The structure of the file has the following File headers:

DatalinePlayPlayerLinenumberActSceneLinePlayerPlayerLine
abcdefghijklmnopqr

Of course you can find the dataset on Kaggle yourself, but I actually quickly imported it into a google sheet version that you can access as well. This gsheet is shared and made public on the internet, and can then be downloaded as a csv at any time from this URL. This URL is what we will use for importing this data into Neo4j.

Tuesday, 11 May 2021

Graphistania 2.0 - The one with all the GraphStuff

Yes! Here's another great Neo4j podcast episode for you. I hope you will enjoy it -  just as much as I enjoyed recording it with Stefan.

Note that I have put all the interesting links together at the very bottom of the post. They all come from the Twin4j newsletter - to which you should all subscribe, obviously!


Here's the transcript of our conversation:

RVB: 00:00:44.353 Hello, everyone. My name is Rik, Rik Van Bruggen from Neo4j, and yes, it's that time again. We are recording another Graphistania Neo4j podcast. And on the other side of this Zoom call is my dear partner in crime, Stefan, Stefan Wendin. How are you, man?
SW: 00:01:05.215 Always good. Always good meeting up, doing this with you, Rik. It's one of the favourites of the month. And I don't know, what can be better, talking about graphs with your best friend Rik in a sunny southern part of Sweden? Amazing. So good to go.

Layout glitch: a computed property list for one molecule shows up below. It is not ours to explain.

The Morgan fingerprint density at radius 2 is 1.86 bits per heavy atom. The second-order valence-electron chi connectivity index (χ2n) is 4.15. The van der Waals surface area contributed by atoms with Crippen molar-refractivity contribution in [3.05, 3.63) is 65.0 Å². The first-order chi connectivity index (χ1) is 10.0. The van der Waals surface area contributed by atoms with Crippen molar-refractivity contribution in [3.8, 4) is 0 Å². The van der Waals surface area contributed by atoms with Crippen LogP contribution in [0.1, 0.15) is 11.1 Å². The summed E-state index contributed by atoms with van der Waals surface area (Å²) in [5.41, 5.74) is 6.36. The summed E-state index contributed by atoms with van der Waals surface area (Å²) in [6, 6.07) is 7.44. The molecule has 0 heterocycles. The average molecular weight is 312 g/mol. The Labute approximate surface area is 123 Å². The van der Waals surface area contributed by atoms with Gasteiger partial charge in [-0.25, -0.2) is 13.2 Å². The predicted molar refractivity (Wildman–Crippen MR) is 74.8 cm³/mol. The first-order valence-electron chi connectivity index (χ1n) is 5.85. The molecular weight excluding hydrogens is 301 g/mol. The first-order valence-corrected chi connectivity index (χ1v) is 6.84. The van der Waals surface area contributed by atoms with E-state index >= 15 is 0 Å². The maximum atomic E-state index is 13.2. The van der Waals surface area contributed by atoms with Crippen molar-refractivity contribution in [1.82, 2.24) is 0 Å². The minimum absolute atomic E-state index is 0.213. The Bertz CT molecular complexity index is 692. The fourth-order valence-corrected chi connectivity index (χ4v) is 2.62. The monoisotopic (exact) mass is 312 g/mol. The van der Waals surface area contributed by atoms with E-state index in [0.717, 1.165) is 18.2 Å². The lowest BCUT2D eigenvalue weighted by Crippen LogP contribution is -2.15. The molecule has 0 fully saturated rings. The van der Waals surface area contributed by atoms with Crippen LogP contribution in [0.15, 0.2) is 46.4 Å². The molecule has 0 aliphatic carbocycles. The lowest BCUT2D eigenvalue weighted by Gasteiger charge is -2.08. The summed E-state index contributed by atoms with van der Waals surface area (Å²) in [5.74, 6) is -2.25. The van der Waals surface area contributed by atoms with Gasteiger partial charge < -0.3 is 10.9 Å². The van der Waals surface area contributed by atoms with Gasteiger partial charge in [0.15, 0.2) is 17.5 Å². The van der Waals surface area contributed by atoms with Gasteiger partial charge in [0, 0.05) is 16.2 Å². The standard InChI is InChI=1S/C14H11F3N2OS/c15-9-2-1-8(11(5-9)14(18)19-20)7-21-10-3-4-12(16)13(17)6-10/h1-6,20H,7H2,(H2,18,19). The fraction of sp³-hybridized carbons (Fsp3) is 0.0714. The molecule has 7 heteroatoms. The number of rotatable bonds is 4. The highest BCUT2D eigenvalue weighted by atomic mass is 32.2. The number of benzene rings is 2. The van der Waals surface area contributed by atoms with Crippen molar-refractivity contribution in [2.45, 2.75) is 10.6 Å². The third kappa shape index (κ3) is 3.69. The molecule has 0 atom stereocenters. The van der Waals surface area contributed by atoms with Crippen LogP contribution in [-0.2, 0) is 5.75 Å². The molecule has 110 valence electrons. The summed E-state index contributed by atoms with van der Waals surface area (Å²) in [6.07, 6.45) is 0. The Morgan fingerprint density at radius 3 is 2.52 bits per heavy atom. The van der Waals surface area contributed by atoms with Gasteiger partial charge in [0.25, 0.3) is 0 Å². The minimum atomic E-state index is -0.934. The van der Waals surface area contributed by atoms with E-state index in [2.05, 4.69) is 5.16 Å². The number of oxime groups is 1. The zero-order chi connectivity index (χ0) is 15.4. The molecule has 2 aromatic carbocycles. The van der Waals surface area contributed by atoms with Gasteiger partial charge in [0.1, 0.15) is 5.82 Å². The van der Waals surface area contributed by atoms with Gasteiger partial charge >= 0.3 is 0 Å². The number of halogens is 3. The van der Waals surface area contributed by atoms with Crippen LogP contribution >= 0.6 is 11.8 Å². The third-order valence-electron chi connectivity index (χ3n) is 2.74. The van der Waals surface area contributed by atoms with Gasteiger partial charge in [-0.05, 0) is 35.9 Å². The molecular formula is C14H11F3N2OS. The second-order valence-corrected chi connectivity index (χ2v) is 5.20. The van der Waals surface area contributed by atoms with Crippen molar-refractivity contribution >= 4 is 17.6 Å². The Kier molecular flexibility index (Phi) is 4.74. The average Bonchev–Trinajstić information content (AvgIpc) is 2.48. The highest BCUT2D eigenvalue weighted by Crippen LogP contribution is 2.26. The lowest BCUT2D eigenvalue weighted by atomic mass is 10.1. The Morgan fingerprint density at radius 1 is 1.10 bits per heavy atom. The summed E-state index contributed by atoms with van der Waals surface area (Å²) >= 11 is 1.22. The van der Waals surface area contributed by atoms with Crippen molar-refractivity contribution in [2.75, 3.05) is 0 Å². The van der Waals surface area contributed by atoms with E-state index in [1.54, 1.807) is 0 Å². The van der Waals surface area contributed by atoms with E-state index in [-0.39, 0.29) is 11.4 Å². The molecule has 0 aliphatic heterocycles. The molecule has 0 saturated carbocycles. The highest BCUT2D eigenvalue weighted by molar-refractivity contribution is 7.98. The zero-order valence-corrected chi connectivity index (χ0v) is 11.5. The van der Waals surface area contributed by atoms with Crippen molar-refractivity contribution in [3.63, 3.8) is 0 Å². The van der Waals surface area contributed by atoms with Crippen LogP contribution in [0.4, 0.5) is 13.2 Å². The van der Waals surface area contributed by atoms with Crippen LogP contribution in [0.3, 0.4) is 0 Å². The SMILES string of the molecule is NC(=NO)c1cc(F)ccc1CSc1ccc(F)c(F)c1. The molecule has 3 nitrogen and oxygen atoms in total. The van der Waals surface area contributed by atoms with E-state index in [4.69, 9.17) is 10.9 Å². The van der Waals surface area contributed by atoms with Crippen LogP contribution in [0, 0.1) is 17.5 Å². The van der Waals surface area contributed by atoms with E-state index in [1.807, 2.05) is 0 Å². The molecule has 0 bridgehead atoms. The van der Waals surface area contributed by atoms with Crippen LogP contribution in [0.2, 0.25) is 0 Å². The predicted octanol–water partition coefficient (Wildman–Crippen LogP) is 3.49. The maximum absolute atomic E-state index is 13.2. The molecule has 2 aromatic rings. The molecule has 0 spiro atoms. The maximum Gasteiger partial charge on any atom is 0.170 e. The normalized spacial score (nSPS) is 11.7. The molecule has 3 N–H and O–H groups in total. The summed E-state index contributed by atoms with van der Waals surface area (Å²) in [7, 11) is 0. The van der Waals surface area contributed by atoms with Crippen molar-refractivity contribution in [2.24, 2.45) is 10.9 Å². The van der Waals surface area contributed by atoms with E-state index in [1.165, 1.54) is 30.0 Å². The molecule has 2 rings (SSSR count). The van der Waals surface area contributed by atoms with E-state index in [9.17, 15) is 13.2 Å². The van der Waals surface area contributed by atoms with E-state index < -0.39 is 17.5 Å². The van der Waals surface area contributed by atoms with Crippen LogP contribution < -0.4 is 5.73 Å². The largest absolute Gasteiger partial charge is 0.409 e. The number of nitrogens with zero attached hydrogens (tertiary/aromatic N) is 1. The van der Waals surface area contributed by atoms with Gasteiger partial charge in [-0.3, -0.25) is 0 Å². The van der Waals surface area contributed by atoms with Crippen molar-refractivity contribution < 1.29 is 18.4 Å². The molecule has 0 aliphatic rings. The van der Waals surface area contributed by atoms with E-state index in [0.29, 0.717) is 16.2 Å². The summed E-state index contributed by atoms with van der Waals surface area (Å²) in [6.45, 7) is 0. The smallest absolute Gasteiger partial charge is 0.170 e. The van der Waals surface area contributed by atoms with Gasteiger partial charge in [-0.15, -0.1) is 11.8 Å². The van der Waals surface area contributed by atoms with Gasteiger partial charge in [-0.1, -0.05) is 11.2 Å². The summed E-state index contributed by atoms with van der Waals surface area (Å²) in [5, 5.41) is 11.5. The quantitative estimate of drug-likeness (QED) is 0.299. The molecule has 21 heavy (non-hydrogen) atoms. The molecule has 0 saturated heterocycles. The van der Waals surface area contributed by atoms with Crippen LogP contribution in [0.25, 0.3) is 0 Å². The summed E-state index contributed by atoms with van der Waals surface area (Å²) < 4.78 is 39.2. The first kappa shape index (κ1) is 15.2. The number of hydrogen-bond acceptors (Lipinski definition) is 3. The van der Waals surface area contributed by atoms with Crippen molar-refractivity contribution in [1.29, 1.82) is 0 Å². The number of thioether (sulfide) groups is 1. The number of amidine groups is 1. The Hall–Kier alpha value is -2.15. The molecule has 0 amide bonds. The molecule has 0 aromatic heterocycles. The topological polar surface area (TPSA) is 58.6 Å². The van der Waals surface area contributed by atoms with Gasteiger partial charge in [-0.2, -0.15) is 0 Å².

RVB: 00:01:22.239 Good to go. Fantastic. Great to have you here. And actually, we need to specify one thing, right, before we move on to the real topic of our podcast recording.

Saturday, 24 April 2021

Making sense of the news with Neo4j, APOC and Google Cloud NLP

Recently I was talking to one of our clients who was looking to put in place a knowledge graph for their organisation. They were specifically interested in better monitoring and making sense of the industry news for their organisation. There's a ton of solutions to this problem, and some of them seem like a really simple and out of the box toolset that you could just implement by giving them your credit card details - off the shelf stuff. No doubt, that could be an interesting approach, but I wanted to demonstrate to them that it could be really much more interesting to build something - on top of Neo4j. I figured that it really could not be too hard to create something meaningful and interesting - and whipped out my cypher skills and started cracking to see what I could do. Let me take you through that.

The idea and setup

I wanted to find an easy way to aggregate data from a particular company or topic, and import that into Neo4j. Sounds easy enough, and there are actually a ton of commercial providers out there that can help with that. I ended up looking at Eventregistry.org, a very simple tool - that includes some out of the box graphyness, actually - that allows me to search for news articles and events on a particular topic.

So I went ahead and created a search phrase for specific article topics (in this case "Database", "NoSQL", and "Neo4j") on the Eventregistry site, and got a huge number of articles (46k!) back. 

Monday, 29 March 2021

Part 1/3: Wikipedia Clickstream analysis with Neo4j - the data import